Glasses-free 3D technologies
Holographic systems: although representing the most perfect rendering of physical 3D objects, this approach requires transfer of colossal data amounts, as well as imaging devices (displays) with extraordinary pixel resolution and high refresh rate, neither of which is attainable at the present level of technology or even in the foreseeable future.
Volumetric systems: they naturally provide such important visual cues as motion parallax and toe-in, but are not able to create the occlusion effect (since images created in such systems are translucent) and cannot deliver sufficiently high 3D resolution. Because of their physical volumetric principle, these systems have large physical dimensions and are quite heavy.
Multiple-projection systems: known largely by the name “Holographica” after the company marketing such systems, they rely on a large number of individual display devices (one for each perspective view, sometimes more than 50) and a special back-projection screen based on lenticular sheets or holographically recorded optics. These systems provide good-quality 3D images, but their very heavy weight, daunting dimensions, and excessive power requirements effectively preclude their adoption in all but very special niches.
The 3D display techniques currently considered the most mature and perfected are commonly referred to as multi-view auto-stereoscopic technologies. They also seem to strike a reasonable balance between complexity and image quality compared to holographic systems on the one hand (allowing a near-perfect 3D image perception, but technologically challenging) and simple stereoscopic (two-view) devices on the other. There exist two general methods for creation of multi-view auto-stereoscopic images called correspondingly space sharing (or multiplexing) and time sharing (or time multiplexing).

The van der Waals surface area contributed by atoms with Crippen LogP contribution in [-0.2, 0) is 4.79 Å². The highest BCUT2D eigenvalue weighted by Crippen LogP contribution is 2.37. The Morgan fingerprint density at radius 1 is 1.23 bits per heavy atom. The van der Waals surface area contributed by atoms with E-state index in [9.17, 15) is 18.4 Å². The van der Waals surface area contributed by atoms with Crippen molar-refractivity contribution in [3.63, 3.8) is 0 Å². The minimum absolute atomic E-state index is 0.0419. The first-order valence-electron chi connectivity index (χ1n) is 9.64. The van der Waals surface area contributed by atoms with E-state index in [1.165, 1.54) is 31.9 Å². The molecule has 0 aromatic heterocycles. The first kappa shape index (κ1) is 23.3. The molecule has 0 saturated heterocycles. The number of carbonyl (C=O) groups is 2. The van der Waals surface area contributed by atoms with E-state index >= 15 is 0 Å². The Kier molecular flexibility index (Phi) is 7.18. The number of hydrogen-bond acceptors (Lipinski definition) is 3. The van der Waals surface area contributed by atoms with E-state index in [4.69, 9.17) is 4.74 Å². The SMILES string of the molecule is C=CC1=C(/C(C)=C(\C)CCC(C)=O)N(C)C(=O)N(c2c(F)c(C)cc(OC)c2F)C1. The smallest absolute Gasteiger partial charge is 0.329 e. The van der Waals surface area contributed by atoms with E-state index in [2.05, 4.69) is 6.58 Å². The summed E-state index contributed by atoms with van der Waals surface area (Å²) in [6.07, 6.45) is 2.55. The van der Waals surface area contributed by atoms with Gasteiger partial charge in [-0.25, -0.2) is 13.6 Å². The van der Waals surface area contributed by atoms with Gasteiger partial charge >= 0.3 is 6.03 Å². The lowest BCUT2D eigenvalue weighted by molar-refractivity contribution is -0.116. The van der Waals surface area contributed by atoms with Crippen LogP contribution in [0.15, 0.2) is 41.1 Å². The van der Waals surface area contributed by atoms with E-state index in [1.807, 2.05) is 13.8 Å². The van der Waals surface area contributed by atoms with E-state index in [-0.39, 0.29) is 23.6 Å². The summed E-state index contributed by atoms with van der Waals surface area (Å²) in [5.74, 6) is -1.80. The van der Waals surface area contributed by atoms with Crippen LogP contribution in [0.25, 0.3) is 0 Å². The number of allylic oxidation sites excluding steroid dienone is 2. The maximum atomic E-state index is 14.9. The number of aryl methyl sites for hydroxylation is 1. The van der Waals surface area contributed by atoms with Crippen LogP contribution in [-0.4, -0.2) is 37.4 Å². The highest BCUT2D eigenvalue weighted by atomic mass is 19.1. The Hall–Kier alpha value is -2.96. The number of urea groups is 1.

The idea of space multiplexing consists in separating the pixels of a display matrix into (approximately equal) groups forming interleaved sub-raster patterns over the display area and using each of these groups to show one of the perspective views. Such means as stationary periodic masks (also called parallax barriers) and micro-lens arrays installed in front of the display are normally used in order to project the output of different pixel groups at appropriate angles to the screen plane. Since the pixels of the display panel are shared between different views, the final resolution of the 3D image is inversely proportional to the number of projected views. Existing flat-panel 3D displays (e.g. from 3D Fusion, Fujitsu, Toshiba, etc.) are based on the space-multiplexing principle. More information about space-sharing display technology and its features can be found at the following link.
Time-multiplexed (time-sequenced) 3D displays rely on sequential projection of individual perspective views and an optical steering component that dynamically projects the image shown on the display panel at a given time and corresponding to a particular perspective into the appropriate angle of view. Because these perspectives are shown one at a time, the display device must be able to update its output at a multiple of standard frame rate (i.e. 60 Hz) proportional to the number of the displayed views. The resolution of such systems does not depend on the number of the perspective views. The patented Zecotek technology using a time-sequenced approach comes much closer than the competition to the ultimate goal of perfect 3D display in providing large number of narrow perspective views at high resolution and without visual discontinuities. An overview of the features and advantages of Zecotek 3D displays can be found at this link. More detailed information concerning the principle of operation of time-sequenced 3D displays and the Zecotek system is available in the section about time-sequenced auto-stereoscopic 3D displays.